That matters a lot! As well as being important pollinators, moths and their caterpillars are a really important food source for lots of other creatures. They’re on the menu for loads of types of birds, as well as bats, frogs, toads, lizards, hedgehogs and other insects including spiders, and even ants eat moth eggs!
So what’s going on with moths can therefore affect all these creatures.
It’s likely that some of the birds in your garden or park feed their chicks on caterpillars.
For example, robins, blue tits, great tits, wrens and blackbirds, and cuckoos even eat hairy caterpillars!
A blue tit chick can eat 100 caterpillars a day, and a nest of chicks may gobble 10,000 caterpillars before they fledge!
Researchers aren’t exactly sure why numbers are going down, and are trying to work out why this might be happening.
The likely causes include habitat loss - that’s when green areas are lost to growing towns and cities, as well as industrial development.
Street lights also cause light pollution, which can affect night flying moths.
Climate change is also affecting moths. In the UK, as average temperatures rise, moths which like cool conditions
can no longer live in the south. On the other hand, moths which like warm weather are now spreading into northern areas.
As we have already seen, moth life cycles are linked to when their food plants are available.
As climate change alters when plants put out young leaves this may mean adult moths have to change the timing of their egg laying.
Even what we do with our gardens could be affecting moths - with more gardens being paved over,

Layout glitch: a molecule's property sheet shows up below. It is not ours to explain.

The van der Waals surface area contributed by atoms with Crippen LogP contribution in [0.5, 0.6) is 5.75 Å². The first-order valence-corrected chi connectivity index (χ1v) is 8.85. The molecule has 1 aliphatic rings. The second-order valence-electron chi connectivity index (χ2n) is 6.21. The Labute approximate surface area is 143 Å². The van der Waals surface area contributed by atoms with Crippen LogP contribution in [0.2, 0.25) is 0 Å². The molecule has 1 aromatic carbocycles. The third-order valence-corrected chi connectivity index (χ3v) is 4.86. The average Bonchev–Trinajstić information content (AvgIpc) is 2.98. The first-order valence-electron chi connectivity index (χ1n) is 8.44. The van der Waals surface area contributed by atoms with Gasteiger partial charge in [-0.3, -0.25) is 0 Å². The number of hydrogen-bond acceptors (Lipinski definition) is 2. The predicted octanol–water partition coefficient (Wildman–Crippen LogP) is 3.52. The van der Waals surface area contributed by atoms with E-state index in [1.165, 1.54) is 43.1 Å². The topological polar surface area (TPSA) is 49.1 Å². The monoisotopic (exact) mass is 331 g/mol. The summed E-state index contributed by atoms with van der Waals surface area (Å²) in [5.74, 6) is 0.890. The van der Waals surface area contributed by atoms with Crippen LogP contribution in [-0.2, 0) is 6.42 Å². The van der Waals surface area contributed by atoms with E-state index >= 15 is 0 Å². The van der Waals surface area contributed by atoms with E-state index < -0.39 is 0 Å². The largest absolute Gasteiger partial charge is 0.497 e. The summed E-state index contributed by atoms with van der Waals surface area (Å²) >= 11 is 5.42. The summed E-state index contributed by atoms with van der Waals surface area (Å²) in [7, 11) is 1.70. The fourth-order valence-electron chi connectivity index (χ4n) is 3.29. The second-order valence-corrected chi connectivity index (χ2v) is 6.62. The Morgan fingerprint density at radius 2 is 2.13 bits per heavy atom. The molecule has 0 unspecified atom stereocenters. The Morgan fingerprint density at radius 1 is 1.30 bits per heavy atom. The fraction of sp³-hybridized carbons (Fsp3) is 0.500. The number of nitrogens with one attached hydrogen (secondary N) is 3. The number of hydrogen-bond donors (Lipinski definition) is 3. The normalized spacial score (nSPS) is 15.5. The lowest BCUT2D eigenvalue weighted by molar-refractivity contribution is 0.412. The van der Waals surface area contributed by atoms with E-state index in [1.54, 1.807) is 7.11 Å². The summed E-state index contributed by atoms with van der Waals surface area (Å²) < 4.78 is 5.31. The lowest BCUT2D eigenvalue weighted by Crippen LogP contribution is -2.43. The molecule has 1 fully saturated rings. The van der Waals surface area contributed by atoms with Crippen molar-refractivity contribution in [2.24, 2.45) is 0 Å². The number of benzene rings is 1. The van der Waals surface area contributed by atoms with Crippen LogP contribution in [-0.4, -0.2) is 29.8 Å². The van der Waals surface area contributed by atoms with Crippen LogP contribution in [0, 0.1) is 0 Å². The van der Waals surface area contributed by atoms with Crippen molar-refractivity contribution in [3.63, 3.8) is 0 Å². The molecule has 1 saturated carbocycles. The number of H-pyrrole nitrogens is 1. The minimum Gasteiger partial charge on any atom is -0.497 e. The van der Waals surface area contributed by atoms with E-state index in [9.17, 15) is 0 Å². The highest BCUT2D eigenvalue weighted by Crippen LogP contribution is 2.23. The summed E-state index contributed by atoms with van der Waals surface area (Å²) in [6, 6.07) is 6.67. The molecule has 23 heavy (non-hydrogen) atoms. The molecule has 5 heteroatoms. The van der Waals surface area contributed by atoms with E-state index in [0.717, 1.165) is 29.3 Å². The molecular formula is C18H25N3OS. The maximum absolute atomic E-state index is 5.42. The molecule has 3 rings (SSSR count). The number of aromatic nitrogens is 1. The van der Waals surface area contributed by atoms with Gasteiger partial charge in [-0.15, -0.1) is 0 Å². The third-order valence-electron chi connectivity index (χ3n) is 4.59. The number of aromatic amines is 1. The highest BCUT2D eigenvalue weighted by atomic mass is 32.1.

or with gravel and decking reducing the amount of plants around.
Get Smart or Become Dinner!
It’s not easy being a moth or a caterpillar with all those hungry creatures looking out for dinner!
Jock thinks moths and their larvae have been really smart in evolving some really clever ways to avoid becoming someone’s dinner!
Some of the tricks caterpillars use include:
I’m not here!
I’m a twig!
I’m bird poo!
I taste horrid!
See our examples below.
Adult moths have plenty tricks up their wings too! Colour and pattern are really important in avoiding predators.
I’m not here!
I’m bird poo!
I taste yucky!
I’m not even a moth!
See our examples below.
Note: Remember, all our activities need you to be with a responsible adult.
Where and when to find caterpillars?
The Wildlife Trusts have brilliant information to help you identify caterpillars
How To Identify Caterpillars.
Good places to find caterpillars include in grass, hedges, and on the undersides of leaves. Although some caterpillars do like nettles, please don't go looking in nettles as you can get nasty stings.
If you notice leaves with holes in them, the chances are you're on the right track. You may well find them in your garden, at home or school grounds.
Lots of caterpillars hide in the daytime and feed at night. Sometimes you might be lucky, and find them crawling quickly across paths. This is usually when they're fully grown and on the hunt for a good place to pupate.